With May being Mental Health Month, we are doing a series of Q&As with industry professionals who are taking action around this issue for the industry. As we know, the PR is facing a mental health crisis. Before the Covid-19 pandemic, the latest figures from the Public Relations and Communications Association and research company Opinium showed that a shocking 89% of practitioners have struggled with mental wellbeing.

In this Q&A, we speak to Barbara Bates, global CEO at Hotwire. Under her leadership, the agency has created a "bring your whole self" to work movement that includes an ebook where employees across Hotwire's global offices share their personal challenges. Bates also shares her own story of exhaustion and anxiety — and how she deals with the seemingly inevitable and relentless industry stressors.

Q&As in this series: Leslie Campisi Jo-Ann Robertson | Barbara Bates | Leslie Garcia 

Aarti Shah: Whenever those ‘most stressful jobs in America’ lists come out, working in PR in nearly always there. What are some unexpected ways that PR can be stressful? 

Barbara Bates: Anytime you’re in a customer service business it’s stressful. Two things that make PR specifically stressful is the high stakes of making mistakes and the always on pace of the work. The work we do is very visible and this puts added pressure on us.

Aas: I’ve seen PR agencies take mental health more seriously than ever. Of course, the Covid-19 pandemic has created new stressors, has it also helped relieve some others?

BB: 
I think for some it’s relieved the stresses associated with things like commuting long distances through heavy traffic, etc. by simplifying their day. But I think it’s added many more for some demographics—parents for example.  Trying to work a full-time job while homeschooling your children has been really stressful.  The other group that is really having a hard time is young staff that have multiple roommates in small apartments all trying to work at the same time.

AaS: What should the PR industry change to better address mental health

BB: 
Recognizing the issue is the first step and I have been really pleased to see this as a topic that’s being discussed at industry events in the past couple of years. I think agencies in particular need to change the dynamic with clients to become true respected partners.  There should be mutual expectations on things like response times, deadlines, shared responsibilities and this all needs to be done at the beginning of the relationship. Especially with more people working from home, agencies need to also provide healthy guidelines for how to avoid burnout when there’s less separation between work and home life.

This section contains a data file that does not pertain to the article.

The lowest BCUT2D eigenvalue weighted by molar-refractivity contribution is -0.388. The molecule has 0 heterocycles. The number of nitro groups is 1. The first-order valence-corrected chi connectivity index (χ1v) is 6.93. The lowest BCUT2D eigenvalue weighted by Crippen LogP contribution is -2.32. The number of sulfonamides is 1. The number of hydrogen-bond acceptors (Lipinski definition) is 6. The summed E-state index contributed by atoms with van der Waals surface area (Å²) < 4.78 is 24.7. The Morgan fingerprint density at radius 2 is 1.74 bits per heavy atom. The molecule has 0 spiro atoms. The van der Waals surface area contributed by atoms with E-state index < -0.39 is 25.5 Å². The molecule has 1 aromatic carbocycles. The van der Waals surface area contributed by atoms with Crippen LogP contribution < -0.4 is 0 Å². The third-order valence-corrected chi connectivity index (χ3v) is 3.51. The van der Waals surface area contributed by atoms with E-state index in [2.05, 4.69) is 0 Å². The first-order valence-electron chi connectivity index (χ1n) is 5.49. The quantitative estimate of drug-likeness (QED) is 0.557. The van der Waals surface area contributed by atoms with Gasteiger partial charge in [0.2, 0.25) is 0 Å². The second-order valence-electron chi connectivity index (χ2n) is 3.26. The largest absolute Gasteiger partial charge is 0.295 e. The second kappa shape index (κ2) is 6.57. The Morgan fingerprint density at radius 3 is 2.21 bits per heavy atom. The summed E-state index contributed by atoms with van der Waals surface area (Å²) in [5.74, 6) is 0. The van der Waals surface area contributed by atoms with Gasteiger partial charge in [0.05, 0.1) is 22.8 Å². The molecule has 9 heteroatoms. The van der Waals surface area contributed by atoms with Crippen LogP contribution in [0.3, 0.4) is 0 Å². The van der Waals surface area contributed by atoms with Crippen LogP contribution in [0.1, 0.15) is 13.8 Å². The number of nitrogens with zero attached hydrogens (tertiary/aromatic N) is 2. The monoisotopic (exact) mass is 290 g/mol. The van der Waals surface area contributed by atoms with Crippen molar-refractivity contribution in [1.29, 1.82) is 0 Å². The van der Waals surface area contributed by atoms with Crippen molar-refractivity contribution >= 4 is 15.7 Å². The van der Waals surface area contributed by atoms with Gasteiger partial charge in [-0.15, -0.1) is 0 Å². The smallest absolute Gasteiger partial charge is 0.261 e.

AaS: Let’s talk about the tech sector. What is unique to this sector re: stress and mental health? There must be a significant difference between startups and established companies?

BB: There is nothing like the “always-on” nature and pace of the tech scene in Silicon Valley. And yes, start-up life can be even more consuming than working in or with larger companies. The pressure to make an impact fast in the start-up world is intense.  However, the complications of maneuvering larger organizations can also be highly stressful because the financial impact of things going wrong both for the company and its agency partners can be huge.

AaS: What differences do you notice in how different genders, generations or other groups approach and handle mental health issues?

BB: 
This is an interesting one. My observations are obviously not scientific and more anecdotal.  I would say men suffer in silence more than women. Younger generations are more in-tune and more vocal about their mental health than older staff. Like many issues within an organization, the openness of leadership to discuss things like this will dictate how safe employees feel to discuss their own issues.

AaS: At PRovoke19, a major theme was ‘bringing your authentic self to work.’ What does this look like? And what are the reasons/risks that hold people back? 

BB: 
This was very similar to the theme of our own annual all company boot camp a couple of years ago. And was hugely appreciated and openly applauded by our staff. We’ve continued to espouse this attitude and not that long ago published an online booklet called #BringYourWholeSelf that included personal stories from around 20 people in our company.  I think the way our company looked at this topic changed when senior people, including myself, were vulnerable enough to share our own stories. And I think that shows other staff that they don’t have to hold back about their own struggles.

AaS: Anything I didn’t ask about that you would like to add?

BB: 
I do think there is extra added stress for people from diverse backgrounds, people of color, LGBTQ, etc. It’s been well documented that our industry lacks diversity — an issue that continues to have a big impact on things like the war for talent. Coming into an industry or a company where you feel different and not well represented can add a whole other level of stress and pressure. I’m not sure any of us focus on this as much as we should in terms of mental health issues.


Q&As in this series: Leslie Campisi Jo-Ann Robertson | Barbara Bates